Living at sea level, it is not so easy to simulate pulling an alpine sled such as required on big climbs like Denali. I poked around the internet, and saw examples of people pulling everything from spare tires to igloos but wanted something a bit more elegant and portable. I logged quite a bit of sled time on my recent winter Rainier climb so I know what a real sled feels like, and this setup appropriates it very closely.

Read more →

01 Mar

Underwater Glacial Pool Photo

In Gear by Robert Danger Byrd / March 1, 2014 / 0 Comments

This is a photo I took while climbing Mt Baker. I used my Olympus Stylus TG-2 iHS Digital Camera which is a waterproof camera and placed it half underwater in the glacial pool to shoot this. So this shot captures both the under and above side of the ice.

I took several shots like this, and was enjoying the novelty of it, but had to stop when my hand began to freeze.

I did a lot of research before purchasing this camera and it has been the best outdoor camera I have ever used, and I have gone through several of them. It also meets my USB chargeable requirement for gear so I can keep it topped off from my Goal Zero solar panel.

01 Mar

Modeling the Mountain Hardwear Absolute Zero Parka

In Gear by Robert Danger Byrd / March 1, 2014 / 0 Comments

Here is my beautiful wife Susan and granddaughter Valentina modeling the Mountain Hardwear Absolute Zero Parka I’ll be wearing on Denali in May and Mt Rainier next week (where temps are already in the teens). This parka has already been to the top of Denali with my friend Allen Wilson whom I borrowed it from, and he assures me; “it knows the way”.

I’ll do a review of this jacket when I get back, but for now I can tell you it is well made, comfortable and has some well thought out technical features characteristic of Mountain Hardwear products.

01 Mar

The Danger Network, Under the Hood

In Gear by Robert Danger Byrd / March 1, 2014 / 0 Comments

I’ve been updating have finished all of the technology integration pieces I set out to accomplish. For example; This post is being made via email, allowing me to post remotely. I carry DeLorme inReach Two-Way Satellite Communicator allowing my location and progress to be tracked real time from  Since this satellite beacon also allows me to send email, I will now be able to update my adventure log real time during mountain climbing expeditions or anywhere I find myself simply by emailing my Adventure Blog. When the blog is updated, subscribers will be notified via email and the post will be copied to Facebook. Any replies to the Facebook post will be copied back to the original blog post comments. This was accomplished with a WordPress site and a variety of WordPress plugins, with no programming whatsoever. If you care to receive updates to your email inbox visit or you can follow the posts on Facebook if we are friends, or you can just ignore me.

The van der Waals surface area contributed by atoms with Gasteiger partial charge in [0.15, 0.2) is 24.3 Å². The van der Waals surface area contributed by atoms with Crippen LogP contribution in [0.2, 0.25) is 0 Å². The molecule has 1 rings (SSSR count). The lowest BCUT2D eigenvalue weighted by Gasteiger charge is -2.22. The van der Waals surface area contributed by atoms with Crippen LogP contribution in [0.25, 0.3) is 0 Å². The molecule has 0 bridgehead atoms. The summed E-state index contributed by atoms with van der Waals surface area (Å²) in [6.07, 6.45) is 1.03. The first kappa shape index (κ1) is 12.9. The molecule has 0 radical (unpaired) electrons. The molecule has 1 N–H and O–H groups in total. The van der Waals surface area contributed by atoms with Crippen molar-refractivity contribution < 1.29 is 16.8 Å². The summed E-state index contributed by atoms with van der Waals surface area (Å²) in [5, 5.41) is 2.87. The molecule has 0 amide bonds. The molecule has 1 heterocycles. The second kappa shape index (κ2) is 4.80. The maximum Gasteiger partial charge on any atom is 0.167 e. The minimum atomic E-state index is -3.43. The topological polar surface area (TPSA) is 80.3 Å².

28 Feb

New Sponsor: Goal Zero

In Gear by Robert Danger Byrd / February 28, 2014 / 0 Comments

I want to thank to good folks at Goal Zero for their support. They have a remarkable product line and I have used several of their products in some very challenging environments.

For mountaineering expeditions I use the Goal Zero 41022 Guide 10 Plus Solar Recharging Kit, and it has always functioned reliably. Now that all of my gear is USB chargeable, I can recharge everything in the field provided I have some sun.

15 Feb

Mt. Baker Pack

In Gear by Robert Danger Byrd / February 15, 2014 / 0 Comments

This is the 62lb pack I carried up Mt Baker last year. It was a 7 day expedition so a lot of food was required.

09 Feb

Rob’s Gear Guide!

In Gear by Robert Danger Byrd / February 9, 2014 / 0 Comments

Since I am often trusting my life to my gear on these adventures, I choose every piece of gear carefully. I spend countless hours researching, reading blogs and trip reports, talking to guides and climbers to find best, safest, lightest, most reliable gear money can buy. I will often buy several different brands of an item and test them myself to determine which does the job to my satisfaction. I never buy the cheapest, always the best performing.

So I am currently working on a gear guide with the items I have chosen and field tested and found to be up to the task so you can benefit from my efforts.